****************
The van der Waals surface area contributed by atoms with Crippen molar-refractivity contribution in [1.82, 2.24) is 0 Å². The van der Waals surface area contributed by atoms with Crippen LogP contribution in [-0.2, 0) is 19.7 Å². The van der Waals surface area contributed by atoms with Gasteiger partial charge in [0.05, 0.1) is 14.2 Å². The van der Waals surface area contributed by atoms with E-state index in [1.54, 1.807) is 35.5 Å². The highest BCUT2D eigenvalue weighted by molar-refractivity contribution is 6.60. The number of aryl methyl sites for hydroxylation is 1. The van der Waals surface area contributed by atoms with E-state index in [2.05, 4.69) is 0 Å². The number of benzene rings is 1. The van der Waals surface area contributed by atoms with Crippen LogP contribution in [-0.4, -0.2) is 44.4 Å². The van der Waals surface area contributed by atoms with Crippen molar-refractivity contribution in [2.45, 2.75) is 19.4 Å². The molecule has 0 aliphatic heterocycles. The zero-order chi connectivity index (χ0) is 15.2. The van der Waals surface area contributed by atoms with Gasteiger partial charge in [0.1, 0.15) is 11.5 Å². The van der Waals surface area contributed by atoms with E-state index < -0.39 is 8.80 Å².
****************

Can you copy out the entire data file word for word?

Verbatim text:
The van der Waals surface area contributed by atoms with Crippen molar-refractivity contribution in [1.82, 2.24) is 0 Å². The van der Waals surface area contributed by atoms with Crippen LogP contribution in [-0.2, 0) is 19.7 Å². The van der Waals surface area contributed by atoms with Gasteiger partial charge in [0.05, 0.1) is 14.2 Å². The van der Waals surface area contributed by atoms with E-state index in [1.54, 1.807) is 35.5 Å². The highest BCUT2D eigenvalue weighted by molar-refractivity contribution is 6.60. The number of aryl methyl sites for hydroxylation is 1. The van der Waals surface area contributed by atoms with E-state index in [2.05, 4.69) is 0 Å². The number of benzene rings is 1. The van der Waals surface area contributed by atoms with Crippen LogP contribution in [-0.4, -0.2) is 44.4 Å². The van der Waals surface area contributed by atoms with Crippen molar-refractivity contribution in [2.45, 2.75) is 19.4 Å². The molecule has 0 aliphatic heterocycles. The zero-order chi connectivity index (χ0) is 15.2. The van der Waals surface area contributed by atoms with Gasteiger partial charge in [0.1, 0.15) is 11.5 Å². The van der Waals surface area contributed by atoms with E-state index < -0.39 is 8.80 Å².